2Accent as a Social Symbol

LYNDA MUGGLESTONE

Introduction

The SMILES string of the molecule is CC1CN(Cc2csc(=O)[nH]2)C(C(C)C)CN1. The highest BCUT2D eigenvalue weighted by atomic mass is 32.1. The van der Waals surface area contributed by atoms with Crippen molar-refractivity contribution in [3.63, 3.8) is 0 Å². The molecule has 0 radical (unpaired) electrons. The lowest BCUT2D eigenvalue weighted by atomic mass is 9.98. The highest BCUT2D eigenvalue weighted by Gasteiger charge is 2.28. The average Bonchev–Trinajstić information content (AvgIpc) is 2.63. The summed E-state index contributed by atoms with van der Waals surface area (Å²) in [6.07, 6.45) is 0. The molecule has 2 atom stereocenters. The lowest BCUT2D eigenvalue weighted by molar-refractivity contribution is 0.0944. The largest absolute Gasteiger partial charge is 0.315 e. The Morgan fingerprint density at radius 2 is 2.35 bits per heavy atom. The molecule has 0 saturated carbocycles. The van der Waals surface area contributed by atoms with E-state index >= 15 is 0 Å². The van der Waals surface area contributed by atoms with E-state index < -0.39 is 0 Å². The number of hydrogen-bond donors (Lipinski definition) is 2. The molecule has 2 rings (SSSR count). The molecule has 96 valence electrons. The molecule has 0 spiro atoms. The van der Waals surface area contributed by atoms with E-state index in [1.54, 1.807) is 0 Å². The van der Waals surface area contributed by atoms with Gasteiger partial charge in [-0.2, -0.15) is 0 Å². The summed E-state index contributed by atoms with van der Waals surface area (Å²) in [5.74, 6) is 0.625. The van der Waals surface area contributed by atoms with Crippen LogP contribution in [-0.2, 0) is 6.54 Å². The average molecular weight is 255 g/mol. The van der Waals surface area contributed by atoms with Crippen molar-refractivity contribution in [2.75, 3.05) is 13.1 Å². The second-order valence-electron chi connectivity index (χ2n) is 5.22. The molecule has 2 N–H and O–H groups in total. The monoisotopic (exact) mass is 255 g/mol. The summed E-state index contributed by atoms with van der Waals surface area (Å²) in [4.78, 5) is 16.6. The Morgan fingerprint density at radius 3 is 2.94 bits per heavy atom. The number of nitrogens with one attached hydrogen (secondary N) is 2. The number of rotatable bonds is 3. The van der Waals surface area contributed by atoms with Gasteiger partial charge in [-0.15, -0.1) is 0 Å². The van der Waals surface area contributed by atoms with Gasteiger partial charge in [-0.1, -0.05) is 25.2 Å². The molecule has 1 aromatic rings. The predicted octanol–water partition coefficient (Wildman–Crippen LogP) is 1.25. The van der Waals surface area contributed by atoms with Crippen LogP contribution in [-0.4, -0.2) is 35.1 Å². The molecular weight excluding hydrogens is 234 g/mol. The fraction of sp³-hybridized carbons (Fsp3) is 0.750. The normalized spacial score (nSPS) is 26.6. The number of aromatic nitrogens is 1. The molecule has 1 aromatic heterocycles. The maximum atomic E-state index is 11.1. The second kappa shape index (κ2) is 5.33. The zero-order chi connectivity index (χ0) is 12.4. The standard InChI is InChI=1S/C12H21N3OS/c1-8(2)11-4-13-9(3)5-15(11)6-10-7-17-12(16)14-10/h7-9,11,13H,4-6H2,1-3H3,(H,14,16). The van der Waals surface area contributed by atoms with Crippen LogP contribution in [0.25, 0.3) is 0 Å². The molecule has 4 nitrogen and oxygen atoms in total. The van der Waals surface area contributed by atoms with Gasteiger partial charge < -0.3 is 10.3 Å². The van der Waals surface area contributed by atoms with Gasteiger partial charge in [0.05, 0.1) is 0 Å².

For Samuel Johnson, drafting his Dictionary in the late 1740s, accent was already densely polysemous. It could denote patterns of intonation and the prominence given to certain syllables in pronunciation; antique, he noted, “was formerly pronounced according to the English analogy, with the accent on the first syllable; but now after the French, with the accent on the last” [my emphases]. By poetic license, accent could also signify language or words per se. “How many ages hence| Shall this our lofty scene be acted o’er,| In states unborn, and accents yet unknown”, states Shakespeare’s Julius Caesar in an illustrative citation that Johnson included under this sense. In more general terms, accent, as Johnson confirms, could indicate “the manner of speaking or pronouncing, with regard either to force or elegance”. Supporting evidence from Shakespeare already, however, suggests its potential for qualitative discrimination in this respect, as in the “plain accent” used to describe the forthright speech of Oswald the steward in King Lear or Rosalind’s “finer” accent in As You Like It: “Your accent is something finer than you could purchase in so removed a dwelling.” As Puttenham had indicated in his Arte of English Poesie (1589), reference models for speech are not to be located in the “ill shapen soundes” of craftsmen or carters or, he adds, “others of the inferiour sort”. Even at this point, preference was given to other ...

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